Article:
30 Aug 2021

Lesions, diagnosis, prevention and control of Infectious Laryngotracheitis


AviNews International Team

Infectious Laryngotracheitis also known as ILT is a highly contagious respiratory disease that affect avian species. The etiologic agent is a pneumotropic virus of the family Herpesviridae. Chickens are the primary host which present conjunctivitis, sinusitis, oculo-nasal discharge, respiratory distress and considerable mortality.

Microscopic lesions

Kaur (2021) mentions on a recent review that some microscopic lesions in the tracheal mucosa can include loss of goblet cells, infiltration with inflammatory cells, loss of cilia, presence of multinucleated giant cells, lymphocytes, histiocytes and plasma cells. Since this disease is responsible for the destruction of epithelial tissue and rupture of blood capillaries, hemorrhage may occur.


Clinical signs of the disease and clinical findings on the necropsy can help determine the diagnosis. However, some other respiratory diseases can produce similar alterations.


“Conjunctivitis, gasping, open mouth or extended head respiration dyspnea, and from gross lesions such as catarrhal to hemorrhagic tracheitis, fibrinopurulent to caseous exudates or cheesy or caseous plugs in the larynx and trachea are usually observed on necropsy”

Conventional methods for diagnosis include histopathology, virus isolation by embryonated chicken eggs and cell culture, immunofluorescence, immunoperoxidase assay, and serology. Additionally, some authors have revaluated diverse methodologies to determine the presence of the pathogen in different samples. These include PCR on formalin-fixed, paraffin-embeddded tissues, immunohistochemistry, real-time PCR, electron microscopy among others.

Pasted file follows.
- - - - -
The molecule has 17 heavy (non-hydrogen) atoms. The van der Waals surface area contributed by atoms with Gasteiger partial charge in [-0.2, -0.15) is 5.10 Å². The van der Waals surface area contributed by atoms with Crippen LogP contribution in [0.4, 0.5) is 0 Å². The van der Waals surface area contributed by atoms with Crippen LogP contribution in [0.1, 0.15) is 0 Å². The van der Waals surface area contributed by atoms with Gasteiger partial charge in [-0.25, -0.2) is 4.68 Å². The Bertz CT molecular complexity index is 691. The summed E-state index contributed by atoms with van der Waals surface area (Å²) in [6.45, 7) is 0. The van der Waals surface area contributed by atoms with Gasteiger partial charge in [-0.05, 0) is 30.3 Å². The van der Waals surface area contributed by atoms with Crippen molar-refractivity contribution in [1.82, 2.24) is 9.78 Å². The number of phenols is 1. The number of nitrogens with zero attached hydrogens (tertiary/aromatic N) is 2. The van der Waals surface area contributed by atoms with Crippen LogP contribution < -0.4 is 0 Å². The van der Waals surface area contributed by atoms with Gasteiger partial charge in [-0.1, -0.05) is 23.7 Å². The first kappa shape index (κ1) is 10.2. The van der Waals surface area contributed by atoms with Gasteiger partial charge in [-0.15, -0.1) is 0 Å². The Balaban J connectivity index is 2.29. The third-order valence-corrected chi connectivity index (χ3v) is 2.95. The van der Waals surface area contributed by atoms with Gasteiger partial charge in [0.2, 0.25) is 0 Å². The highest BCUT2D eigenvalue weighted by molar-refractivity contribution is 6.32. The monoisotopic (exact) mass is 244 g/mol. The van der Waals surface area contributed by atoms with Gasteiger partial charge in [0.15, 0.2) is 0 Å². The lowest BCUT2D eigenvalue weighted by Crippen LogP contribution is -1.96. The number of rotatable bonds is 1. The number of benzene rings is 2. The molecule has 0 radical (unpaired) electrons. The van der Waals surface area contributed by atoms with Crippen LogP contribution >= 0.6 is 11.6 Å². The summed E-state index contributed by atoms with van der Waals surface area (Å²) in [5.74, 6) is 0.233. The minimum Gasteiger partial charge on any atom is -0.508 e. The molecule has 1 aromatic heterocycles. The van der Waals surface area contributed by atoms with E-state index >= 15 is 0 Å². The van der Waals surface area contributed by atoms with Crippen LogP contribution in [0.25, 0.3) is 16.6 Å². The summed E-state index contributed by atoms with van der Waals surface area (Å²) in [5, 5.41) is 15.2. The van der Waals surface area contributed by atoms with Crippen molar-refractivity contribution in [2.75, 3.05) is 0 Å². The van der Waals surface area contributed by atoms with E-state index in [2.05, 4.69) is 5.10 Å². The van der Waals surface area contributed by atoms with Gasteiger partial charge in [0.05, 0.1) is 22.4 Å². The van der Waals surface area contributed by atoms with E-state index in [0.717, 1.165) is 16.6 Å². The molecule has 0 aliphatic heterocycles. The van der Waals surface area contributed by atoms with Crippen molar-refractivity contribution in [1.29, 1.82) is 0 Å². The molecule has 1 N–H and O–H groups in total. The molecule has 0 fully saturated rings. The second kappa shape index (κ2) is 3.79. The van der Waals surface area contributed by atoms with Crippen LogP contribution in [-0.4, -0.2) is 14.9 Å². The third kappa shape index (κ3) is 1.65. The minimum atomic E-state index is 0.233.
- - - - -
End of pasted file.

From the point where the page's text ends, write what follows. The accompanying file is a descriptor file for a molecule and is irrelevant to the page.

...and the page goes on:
Prenvention and control

As recommended for all poultry productions, it is necessary to establish a good biosecurity plan. In broilers, despite there is a vaccine and it could help control outbreaks, for prophylactic purposes it could not be as effective as other vaccines. However, in endemic areas together with a biosecurity plan could reduce the chance to get an outbreak.

Antibiotics are not recommended since the virus cannot be controlled in this way, but the agent can exhibit co-infection with other bacterial pathogens. Thus, antibiotics should






See other editions


Register to our International Newsletter

Get full access to our digital magazines and newsletters filled with contents by experts.


Agrinews communication group

Privacy Policy
Cookies Policy